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A dog running on Del Mar's North Beach, also known as dog beach.
A golden retriever plays on Del Mar's North Beach, also known as "Dog Beach." Oceanside residents are pushing the city to create its own designated beach for off-leash dogs. Courtesy photo
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Oceanside ‘dog beach’ still up for debate

OCEANSIDE — A growing number of residents say it’s time the city has a dog beach of its own, while other residents don’t want dogs on the beach at all.

Over the last few weeks, an online petition has been gathering signatures in support of creating a seasonal dog beach in the northern part of the city. Resident Paul Perkins, who made the petition, has so far attracted more than 2,200 signatures.

Currently, the only other cities with dog beaches in San Diego County are in Del Mar, Ocean Beach and Coronado, which means Oceanside residents who want to let their dogs off their leashes on the beach must drive 20 or more miles away to do so.

The petition proposes to put a dog beach in North Oceanside between the two jetties stretching from the entrance to the harbor to the San Luis Rey River.

The proposed dog beach would allow dogs off-leash and would be open during seasonal hours similar to the schedule at Del Mar’s North Beach, nicknamed “Dog Beach.” Those in favor of the North Oceanside beach location believe the spot is ideal due to its location to bathrooms, parking and playground.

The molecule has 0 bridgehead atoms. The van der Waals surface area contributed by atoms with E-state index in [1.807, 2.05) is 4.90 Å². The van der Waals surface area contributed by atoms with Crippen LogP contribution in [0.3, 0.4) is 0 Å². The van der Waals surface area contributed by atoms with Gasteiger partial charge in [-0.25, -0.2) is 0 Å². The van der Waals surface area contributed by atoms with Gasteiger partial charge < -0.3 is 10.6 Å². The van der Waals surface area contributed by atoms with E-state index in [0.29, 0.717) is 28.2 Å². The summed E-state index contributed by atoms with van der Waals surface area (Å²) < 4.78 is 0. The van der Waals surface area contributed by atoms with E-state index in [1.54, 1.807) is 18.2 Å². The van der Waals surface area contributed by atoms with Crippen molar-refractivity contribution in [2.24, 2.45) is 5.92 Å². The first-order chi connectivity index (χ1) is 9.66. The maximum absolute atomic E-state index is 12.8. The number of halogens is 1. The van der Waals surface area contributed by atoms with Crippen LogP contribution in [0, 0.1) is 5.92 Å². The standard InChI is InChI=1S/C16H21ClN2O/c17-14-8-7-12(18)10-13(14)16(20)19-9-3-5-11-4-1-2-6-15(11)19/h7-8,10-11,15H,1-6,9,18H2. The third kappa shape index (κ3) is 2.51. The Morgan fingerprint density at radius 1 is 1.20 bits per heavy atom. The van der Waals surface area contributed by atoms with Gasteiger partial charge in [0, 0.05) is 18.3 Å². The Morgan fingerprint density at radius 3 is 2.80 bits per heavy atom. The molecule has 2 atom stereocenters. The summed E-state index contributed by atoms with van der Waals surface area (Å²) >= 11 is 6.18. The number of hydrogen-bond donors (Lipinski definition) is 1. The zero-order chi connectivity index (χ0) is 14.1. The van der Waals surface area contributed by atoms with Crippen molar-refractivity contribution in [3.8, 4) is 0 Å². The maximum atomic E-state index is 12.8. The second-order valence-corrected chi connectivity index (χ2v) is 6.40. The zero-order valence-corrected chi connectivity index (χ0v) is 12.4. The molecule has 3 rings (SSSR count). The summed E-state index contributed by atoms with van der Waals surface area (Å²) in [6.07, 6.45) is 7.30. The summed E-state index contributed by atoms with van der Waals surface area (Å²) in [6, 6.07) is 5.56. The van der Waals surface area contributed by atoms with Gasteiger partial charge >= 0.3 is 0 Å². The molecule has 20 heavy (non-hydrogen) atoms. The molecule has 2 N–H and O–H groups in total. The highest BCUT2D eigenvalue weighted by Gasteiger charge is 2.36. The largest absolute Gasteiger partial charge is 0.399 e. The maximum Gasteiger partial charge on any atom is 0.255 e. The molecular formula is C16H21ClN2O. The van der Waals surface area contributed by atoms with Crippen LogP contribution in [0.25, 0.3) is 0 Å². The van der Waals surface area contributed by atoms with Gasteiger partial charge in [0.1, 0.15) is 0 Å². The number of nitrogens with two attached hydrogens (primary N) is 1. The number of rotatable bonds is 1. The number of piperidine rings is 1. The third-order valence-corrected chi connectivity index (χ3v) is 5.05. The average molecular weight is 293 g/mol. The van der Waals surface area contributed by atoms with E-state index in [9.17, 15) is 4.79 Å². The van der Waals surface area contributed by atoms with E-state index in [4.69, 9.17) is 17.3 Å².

The goal for supporters is to make Oceanside a “premiere city” for offering a dog beach in the region. With a dog beach, they say, the city could help keep visitors in Oceanside rather than send them further down south to experience another city’s dog beach.

Visitors bring their dogs to play off-leash at Del Mar's North Beach, also known as dog beach.
Visitors bring their dogs to play off-leash at Del Mar’s North Beach, also known as “Dog Beach.” Courtesy photo

“When we bring our dog to the beach in Del Mar, we spend a good part of the day there going shopping and eating,” said resident Kevin Jacobs. “I’d much rather spend my money in Oceanside.”

Councilmembers Kori Jensen and Christopher Rodriguez brought the item to Council for consideration on Dec. 16. The two council members proposed having staff study the possibility of implementing a dog beach along with its effort to explore more dog park options throughout Oceanside.

“I’ve had a lot of emails from people wanting to have a dog beach,” Jensen said. “I think it’s something we need to look into.”

Not everyone is completely sold on the idea of having a dog beach, however.

Mark Warr, who manages vacation rentals near the proposed north beach location, believes a dog beach would create less demand for his rentals and harm property value. Warr also believes having a dog beach would harm the water quality and increase bacterial levels due to more dog waste being left behind.

“I don’t believe dogs belong on the beach due to those reasons,” Warr said.

A dog swimming at Del Mar's Dog Beach. Oceanside
A dog swimming at Del Mar’s Dog Beach. The closest beach to Oceanside that allows off-leash dogs is in Del Mar. Courtesy photo

Fellow resident Carolyn Kramer agreed with Warr, noting that the cities of San Clemente and Newport Beach recently voted down dog beaches.

Those in support of having a dog beach offered to maintain the park to make sure it remains as spotless as possible.

Others who were opposed to the dog beach proposal, like Mayor Esther Sanchez, noted Oceanside’s dwindling beaches as another reason not to have one.

“Our beaches are disappearing,” Sanchez said. “We don’t even have enough beaches for our residents and visitors.”

Perkins explained that the dog beach doesn’t have to be big, plus he and other supporters are still in favor of exploring other options along the beach as well.

“All we’re asking for is a little slice of beach… to let our dogs run off-leash,” Perkins said.

Council narrowly approved its direction for staff to look into the possibility of a dog beach with a 3-2, with Sanchez and Deputy Mayor Ryan Keim opposed.